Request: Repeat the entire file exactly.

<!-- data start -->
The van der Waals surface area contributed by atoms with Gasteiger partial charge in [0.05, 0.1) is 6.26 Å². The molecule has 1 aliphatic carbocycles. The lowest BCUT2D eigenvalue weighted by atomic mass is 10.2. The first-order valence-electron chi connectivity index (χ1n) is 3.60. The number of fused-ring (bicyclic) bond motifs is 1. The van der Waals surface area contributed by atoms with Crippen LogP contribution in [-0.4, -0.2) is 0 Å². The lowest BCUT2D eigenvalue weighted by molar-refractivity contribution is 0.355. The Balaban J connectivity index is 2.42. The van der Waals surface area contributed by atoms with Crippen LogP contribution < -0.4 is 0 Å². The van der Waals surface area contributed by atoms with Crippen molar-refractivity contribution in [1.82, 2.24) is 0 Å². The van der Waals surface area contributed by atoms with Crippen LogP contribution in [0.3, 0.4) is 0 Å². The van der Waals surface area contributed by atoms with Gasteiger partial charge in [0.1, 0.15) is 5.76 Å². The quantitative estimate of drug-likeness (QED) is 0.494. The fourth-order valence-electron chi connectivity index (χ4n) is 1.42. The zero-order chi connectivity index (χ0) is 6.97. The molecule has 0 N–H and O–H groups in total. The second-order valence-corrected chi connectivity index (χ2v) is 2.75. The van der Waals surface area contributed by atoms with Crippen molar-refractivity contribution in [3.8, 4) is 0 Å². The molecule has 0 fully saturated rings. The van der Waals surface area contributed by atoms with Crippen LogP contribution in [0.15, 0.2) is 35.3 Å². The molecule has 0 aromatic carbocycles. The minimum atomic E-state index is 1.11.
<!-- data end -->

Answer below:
The van der Waals surface area contributed by atoms with Gasteiger partial charge in [0.05, 0.1) is 6.26 Å². The molecule has 1 aliphatic carbocycles. The lowest BCUT2D eigenvalue weighted by atomic mass is 10.2. The first-order valence-electron chi connectivity index (χ1n) is 3.60. The number of fused-ring (bicyclic) bond motifs is 1. The van der Waals surface area contributed by atoms with Crippen LogP contribution in [-0.4, -0.2) is 0 Å². The lowest BCUT2D eigenvalue weighted by molar-refractivity contribution is 0.355. The Balaban J connectivity index is 2.42. The van der Waals surface area contributed by atoms with Crippen LogP contribution < -0.4 is 0 Å². The van der Waals surface area contributed by atoms with Crippen molar-refractivity contribution in [1.82, 2.24) is 0 Å². The van der Waals surface area contributed by atoms with Crippen LogP contribution in [0.3, 0.4) is 0 Å². The van der Waals surface area contributed by atoms with Gasteiger partial charge in [0.1, 0.15) is 5.76 Å². The quantitative estimate of drug-likeness (QED) is 0.494. The fourth-order valence-electron chi connectivity index (χ4n) is 1.42. The zero-order chi connectivity index (χ0) is 6.97. The molecule has 0 N–H and O–H groups in total. The second-order valence-corrected chi connectivity index (χ2v) is 2.75. The van der Waals surface area contributed by atoms with Crippen molar-refractivity contribution in [3.8, 4) is 0 Å². The molecule has 0 fully saturated rings. The van der Waals surface area contributed by atoms with Crippen LogP contribution in [0.15, 0.2) is 35.3 Å². The molecule has 0 aromatic carbocycles. The minimum atomic E-state index is 1.11.